SAN FRANCISCO (Reuters) - In the second stage of a two-part rollout, Apple Inc on Friday began selling the pricier, high-speed wireless version of the iPad in the United States, following the successful launch of the short-range Wi-Fi tablet earlier this month.
Although the event certainly lacked the buildup and excitement of the April 3 debut -- with the heartiest waiting in line overnight -- some Apple retail stores in big cities still saw decent-sized crowds ahead of the 5 p.m. launch.
At a store in downtown San Francisco, roughly 75 people stood in line 90 minutes before the 3G iPad went on sale.
Several people said they had waited for the more expensive version of Apple's tablet because they saw it as a potential replacement for their laptops, at least in certain situations.
"I'm going to take it everywhere with me, I already take my laptop everywhere, and it'll definitely replace my laptop in a lot of cases," said Long Nguyen, 22, who works in IT repair and was first in line.
The 3G model -- which is also Wi-Fi compatible -- starts at $629 and tops out at $829. The Wi-Fi-only iPad starts at $499.
The 9.7-inch touchscreen iPad is essentially a cross between a laptop and a smartphone. It is intended as a media consumption device, good for video, games, electronic books and magazines and Web browsing.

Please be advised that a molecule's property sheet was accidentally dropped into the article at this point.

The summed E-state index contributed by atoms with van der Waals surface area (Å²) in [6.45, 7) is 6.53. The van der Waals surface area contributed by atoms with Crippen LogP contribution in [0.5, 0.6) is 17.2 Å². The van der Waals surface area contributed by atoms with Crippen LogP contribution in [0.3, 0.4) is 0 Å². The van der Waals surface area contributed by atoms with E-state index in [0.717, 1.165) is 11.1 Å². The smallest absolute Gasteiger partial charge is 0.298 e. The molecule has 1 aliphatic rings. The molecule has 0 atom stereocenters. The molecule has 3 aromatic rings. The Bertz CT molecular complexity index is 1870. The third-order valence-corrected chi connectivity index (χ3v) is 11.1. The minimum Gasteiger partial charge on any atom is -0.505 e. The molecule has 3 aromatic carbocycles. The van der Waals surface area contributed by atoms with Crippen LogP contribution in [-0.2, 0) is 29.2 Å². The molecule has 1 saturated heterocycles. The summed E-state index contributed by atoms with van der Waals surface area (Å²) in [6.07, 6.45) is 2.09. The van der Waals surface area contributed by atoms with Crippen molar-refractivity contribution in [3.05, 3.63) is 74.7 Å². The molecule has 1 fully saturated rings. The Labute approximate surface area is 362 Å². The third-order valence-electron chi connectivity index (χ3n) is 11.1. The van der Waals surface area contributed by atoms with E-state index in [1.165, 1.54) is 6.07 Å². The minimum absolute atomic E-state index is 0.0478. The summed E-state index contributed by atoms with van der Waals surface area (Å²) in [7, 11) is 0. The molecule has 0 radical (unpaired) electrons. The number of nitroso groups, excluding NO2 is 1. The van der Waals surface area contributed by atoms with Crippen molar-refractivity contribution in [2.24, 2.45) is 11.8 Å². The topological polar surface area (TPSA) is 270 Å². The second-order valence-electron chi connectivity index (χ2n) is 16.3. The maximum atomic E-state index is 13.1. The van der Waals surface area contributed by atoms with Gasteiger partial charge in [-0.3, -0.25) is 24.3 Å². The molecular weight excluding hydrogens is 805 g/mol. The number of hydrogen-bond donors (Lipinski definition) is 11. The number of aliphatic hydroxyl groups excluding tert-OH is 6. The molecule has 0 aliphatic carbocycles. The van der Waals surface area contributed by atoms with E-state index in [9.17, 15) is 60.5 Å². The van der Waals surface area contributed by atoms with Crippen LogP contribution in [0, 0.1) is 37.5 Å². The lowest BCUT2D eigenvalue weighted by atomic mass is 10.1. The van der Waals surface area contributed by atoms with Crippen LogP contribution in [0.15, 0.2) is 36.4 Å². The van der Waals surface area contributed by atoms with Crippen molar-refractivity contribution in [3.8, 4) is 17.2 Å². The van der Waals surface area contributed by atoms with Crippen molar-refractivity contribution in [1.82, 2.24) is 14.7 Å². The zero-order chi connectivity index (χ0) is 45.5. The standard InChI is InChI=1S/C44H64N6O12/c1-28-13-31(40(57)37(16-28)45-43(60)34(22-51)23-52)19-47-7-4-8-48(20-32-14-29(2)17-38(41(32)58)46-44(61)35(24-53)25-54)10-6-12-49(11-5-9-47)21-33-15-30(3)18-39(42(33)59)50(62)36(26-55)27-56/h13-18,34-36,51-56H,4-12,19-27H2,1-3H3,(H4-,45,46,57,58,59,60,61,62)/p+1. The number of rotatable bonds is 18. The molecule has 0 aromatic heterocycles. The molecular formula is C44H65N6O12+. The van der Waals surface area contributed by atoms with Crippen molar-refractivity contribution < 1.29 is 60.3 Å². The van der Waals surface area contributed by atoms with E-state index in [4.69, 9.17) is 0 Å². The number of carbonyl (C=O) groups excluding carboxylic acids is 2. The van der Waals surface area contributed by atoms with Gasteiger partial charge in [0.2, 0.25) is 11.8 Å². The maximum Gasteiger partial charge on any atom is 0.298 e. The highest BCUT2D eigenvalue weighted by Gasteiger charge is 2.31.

But some said they were hoping to also use it for work, mainly because of the device's thin-and-light profile.
"I travel a lot for work, and I have a lot of projects that are out in the field, so I think it will be useful for some of that," said Gary Riley, 36, an environmental engineer.
"I'm on the road all the time, and I think it will give me a nice choice, especially when I travel," said Bob Geib, a consultant. "It will complement my laptop."
AT&T is providing the wireless data plans for the iPad, charging $29.99 a month for unlimited access.
AT&T is also the exclusive U.S. carrier for Apple's iPhone, and has been subject to plenty of criticism over the quality of its network. It remains to be seen whether iPad users will encounter any problems with their service.
Apple sold 300,000 iPads on launch day April 3 and a half-million units the first week. Although the device won't reach international markets until late May, some analysts expect Apple to sell roughly 5 million or so this year.
The iPad rollout has been accompanied by a crush of media hype, but it has not been without its hiccups. The company delayed the international launch for a month for what it said was stronger-than-expected demand.
Analyst say the company has also had difficulty ramping production of a new product.
Shares of Cupertino, California-based Apple closed down 2.8 percent at $261.09 on the Nasdaq.
Reporting by Gabriel Madway; Editing by Bernard Orr